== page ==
There has not been a single day throughout this competition that I did not pity the jury for having to make such difficult decisions. Deliberating over the exquisite qualities of a collection of the most brilliant performers I have had the pleasure to encounter is not a responsibility any individual would take lightly. Alas, the jury came to their conclusion on who ought to be a finalist in the Fifteenth Van Cliburn International Piano Competition. While some carried crestfallen looks of disappointment on their faces, the remaining victors beamed with pride.
With great delight, I confirm that Georgy Tchaidze (29) of Russia, Kenneth Broberg (23) of the United States, Daniel Hsu (19) of the United States, Yury Favorin (30) of Russia, Rachel Cheung (25) of Hong Kong, and Yekwon Sunwoo (25) of South Korea are the finalists. These six finalists shared the vastness of their musical souls with us during their solo recitals and their Mozart concerto rounds. Each performer brings characteristics of the different national schools but maintains the original qualities that set them apart from their counterparts. The same thread of originality that was present on the stage at Bass Hall tonight is reminiscent of the competition's namesake, Van Cliburn.
Stuart Isacoff authored the book "When the World Stopped to Listen: Van Cliburn's Cold War Triumph, and Its Aftermath." In his book, Isacoff discusses the role Van Cliburn held as an unofficial diplomat during one of the most tenuous times in modern history. He focuses on Van Cliburn's continued legacy here at the competition. In an interview with Isacoff, Anderson & Roe asked a question that seems to be present in daily life of a musician: will classical music be around? His response, "As long we keep making beautiful music, people will respond to it."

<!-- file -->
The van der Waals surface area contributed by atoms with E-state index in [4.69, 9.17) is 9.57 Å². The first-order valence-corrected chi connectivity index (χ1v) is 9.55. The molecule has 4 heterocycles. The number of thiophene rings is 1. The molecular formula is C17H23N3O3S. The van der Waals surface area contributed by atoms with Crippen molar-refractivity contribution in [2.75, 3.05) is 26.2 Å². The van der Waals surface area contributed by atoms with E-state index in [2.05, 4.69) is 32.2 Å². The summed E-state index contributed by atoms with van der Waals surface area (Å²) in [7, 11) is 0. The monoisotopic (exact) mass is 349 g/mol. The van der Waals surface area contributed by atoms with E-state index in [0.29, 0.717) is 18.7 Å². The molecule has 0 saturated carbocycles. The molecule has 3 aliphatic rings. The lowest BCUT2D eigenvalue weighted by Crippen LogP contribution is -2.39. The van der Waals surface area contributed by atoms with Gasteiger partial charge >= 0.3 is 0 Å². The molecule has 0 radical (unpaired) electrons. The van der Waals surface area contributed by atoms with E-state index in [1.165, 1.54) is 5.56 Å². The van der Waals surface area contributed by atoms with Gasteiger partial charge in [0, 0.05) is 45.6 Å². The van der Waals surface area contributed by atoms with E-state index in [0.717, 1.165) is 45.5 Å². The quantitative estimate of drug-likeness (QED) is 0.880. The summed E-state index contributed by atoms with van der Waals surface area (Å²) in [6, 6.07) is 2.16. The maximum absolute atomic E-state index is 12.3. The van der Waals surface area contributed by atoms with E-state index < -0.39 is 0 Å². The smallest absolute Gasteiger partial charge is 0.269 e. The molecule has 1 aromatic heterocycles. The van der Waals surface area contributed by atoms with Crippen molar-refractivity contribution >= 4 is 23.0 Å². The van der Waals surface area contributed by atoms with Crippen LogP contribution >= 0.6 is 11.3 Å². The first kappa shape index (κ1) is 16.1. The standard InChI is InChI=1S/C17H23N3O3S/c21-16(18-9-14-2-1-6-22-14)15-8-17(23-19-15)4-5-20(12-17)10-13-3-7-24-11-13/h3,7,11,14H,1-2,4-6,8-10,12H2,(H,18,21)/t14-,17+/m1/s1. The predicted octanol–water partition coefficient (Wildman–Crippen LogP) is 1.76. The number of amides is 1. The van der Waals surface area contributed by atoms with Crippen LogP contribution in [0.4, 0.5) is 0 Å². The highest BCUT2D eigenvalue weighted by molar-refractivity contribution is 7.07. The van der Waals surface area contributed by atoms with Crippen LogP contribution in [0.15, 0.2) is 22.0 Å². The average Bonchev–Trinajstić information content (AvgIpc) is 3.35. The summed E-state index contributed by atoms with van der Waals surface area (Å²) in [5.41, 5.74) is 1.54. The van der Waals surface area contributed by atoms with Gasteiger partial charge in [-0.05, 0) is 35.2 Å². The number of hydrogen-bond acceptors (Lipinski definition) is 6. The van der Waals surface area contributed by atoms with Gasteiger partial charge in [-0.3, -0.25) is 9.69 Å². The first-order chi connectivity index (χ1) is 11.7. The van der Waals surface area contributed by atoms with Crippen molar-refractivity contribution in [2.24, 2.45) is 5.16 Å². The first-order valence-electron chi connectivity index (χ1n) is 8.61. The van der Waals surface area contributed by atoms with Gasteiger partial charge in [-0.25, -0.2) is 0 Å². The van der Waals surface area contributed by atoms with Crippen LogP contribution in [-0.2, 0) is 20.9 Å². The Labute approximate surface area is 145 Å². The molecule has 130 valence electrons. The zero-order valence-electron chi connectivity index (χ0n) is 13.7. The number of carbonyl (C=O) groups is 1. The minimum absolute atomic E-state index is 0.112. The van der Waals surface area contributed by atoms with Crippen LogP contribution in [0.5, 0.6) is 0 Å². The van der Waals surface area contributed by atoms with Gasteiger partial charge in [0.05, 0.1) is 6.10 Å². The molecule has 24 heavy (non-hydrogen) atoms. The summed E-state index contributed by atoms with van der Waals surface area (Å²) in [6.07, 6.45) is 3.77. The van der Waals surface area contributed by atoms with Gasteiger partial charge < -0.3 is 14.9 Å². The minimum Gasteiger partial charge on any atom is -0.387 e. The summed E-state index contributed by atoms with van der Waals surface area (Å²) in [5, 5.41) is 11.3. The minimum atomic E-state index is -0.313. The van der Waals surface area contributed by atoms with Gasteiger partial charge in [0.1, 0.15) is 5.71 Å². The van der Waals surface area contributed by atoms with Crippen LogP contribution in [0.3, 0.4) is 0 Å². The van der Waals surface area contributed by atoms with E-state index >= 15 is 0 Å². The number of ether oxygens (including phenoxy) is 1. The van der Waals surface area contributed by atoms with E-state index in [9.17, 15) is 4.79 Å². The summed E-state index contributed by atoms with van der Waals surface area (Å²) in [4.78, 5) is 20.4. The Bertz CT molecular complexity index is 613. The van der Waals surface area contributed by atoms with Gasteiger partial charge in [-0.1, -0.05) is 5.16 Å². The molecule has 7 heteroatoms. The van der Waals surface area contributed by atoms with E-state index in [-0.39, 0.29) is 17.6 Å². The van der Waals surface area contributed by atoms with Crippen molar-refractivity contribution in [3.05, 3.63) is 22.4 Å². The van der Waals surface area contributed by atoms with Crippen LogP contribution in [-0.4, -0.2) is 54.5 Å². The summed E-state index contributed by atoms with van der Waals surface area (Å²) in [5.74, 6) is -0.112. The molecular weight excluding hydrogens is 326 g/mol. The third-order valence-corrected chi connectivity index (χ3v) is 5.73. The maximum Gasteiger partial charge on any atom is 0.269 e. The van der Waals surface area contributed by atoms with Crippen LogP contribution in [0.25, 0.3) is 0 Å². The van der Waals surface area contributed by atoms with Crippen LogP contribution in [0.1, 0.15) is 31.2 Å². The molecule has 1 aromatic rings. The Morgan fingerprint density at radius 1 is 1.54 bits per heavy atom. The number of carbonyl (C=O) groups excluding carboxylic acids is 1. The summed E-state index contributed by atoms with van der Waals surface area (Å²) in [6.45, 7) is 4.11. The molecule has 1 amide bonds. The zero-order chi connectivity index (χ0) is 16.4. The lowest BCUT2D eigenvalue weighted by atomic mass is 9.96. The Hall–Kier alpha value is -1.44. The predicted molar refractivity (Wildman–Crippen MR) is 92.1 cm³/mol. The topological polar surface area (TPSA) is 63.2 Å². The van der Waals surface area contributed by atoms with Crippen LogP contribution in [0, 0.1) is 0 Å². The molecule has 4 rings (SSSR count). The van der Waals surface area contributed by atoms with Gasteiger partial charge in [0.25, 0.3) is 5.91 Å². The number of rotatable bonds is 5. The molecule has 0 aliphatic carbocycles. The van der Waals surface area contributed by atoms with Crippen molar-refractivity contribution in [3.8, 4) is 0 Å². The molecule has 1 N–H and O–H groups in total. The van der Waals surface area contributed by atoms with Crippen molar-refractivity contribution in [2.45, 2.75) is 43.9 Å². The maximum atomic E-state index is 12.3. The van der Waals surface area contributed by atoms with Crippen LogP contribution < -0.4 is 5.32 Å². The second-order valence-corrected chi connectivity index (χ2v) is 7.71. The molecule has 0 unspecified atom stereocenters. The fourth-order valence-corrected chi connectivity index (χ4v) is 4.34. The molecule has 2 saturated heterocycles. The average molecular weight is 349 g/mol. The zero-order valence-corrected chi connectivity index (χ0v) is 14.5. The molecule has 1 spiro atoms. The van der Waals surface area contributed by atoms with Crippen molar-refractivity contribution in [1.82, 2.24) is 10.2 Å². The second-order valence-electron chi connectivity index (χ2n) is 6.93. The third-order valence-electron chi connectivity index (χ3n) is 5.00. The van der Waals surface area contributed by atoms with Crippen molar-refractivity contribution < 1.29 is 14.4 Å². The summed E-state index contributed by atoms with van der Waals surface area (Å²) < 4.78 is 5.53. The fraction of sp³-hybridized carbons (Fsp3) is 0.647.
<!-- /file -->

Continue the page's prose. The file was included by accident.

As I make my way through each day, I search for semblances of Van Cliburn in each competitor. For the competitors from foreign countries, I imagine they must feel in many ways the same way as Cliburn did competing in the International Tchaikovsky Competition. Searching for Van Cliburn's legacy in action is a simple task, for it is evident in the warmth of every host family, the words of encouragement from event staff, and every round of roaring applause from the audience at the end of each piece. The times that his legacy is most vivid are in those passages in which the competitors free themselves of doubt and play from the heart. The ability to perform for a room full of people but to speak to every person's heart individually was Van Cliburn's most pure gift. This intangible quality is what separates iconic players from the rest and I sincerely believe this quality resides within each finalist.
Today and this evening were filled with heightened emotions. We at medici.tv would like to thank our readers and viewers for being a part of this event through our webcast. This experience is new for all of us and we are ecstatic to be sharing it with you. Once more, congratulations to the finalists! Be sure to follow us on Twitter, Instagram, and to like us on Facebook! We will be back Thursday with more of the competition streaming live!
By Katie Kelly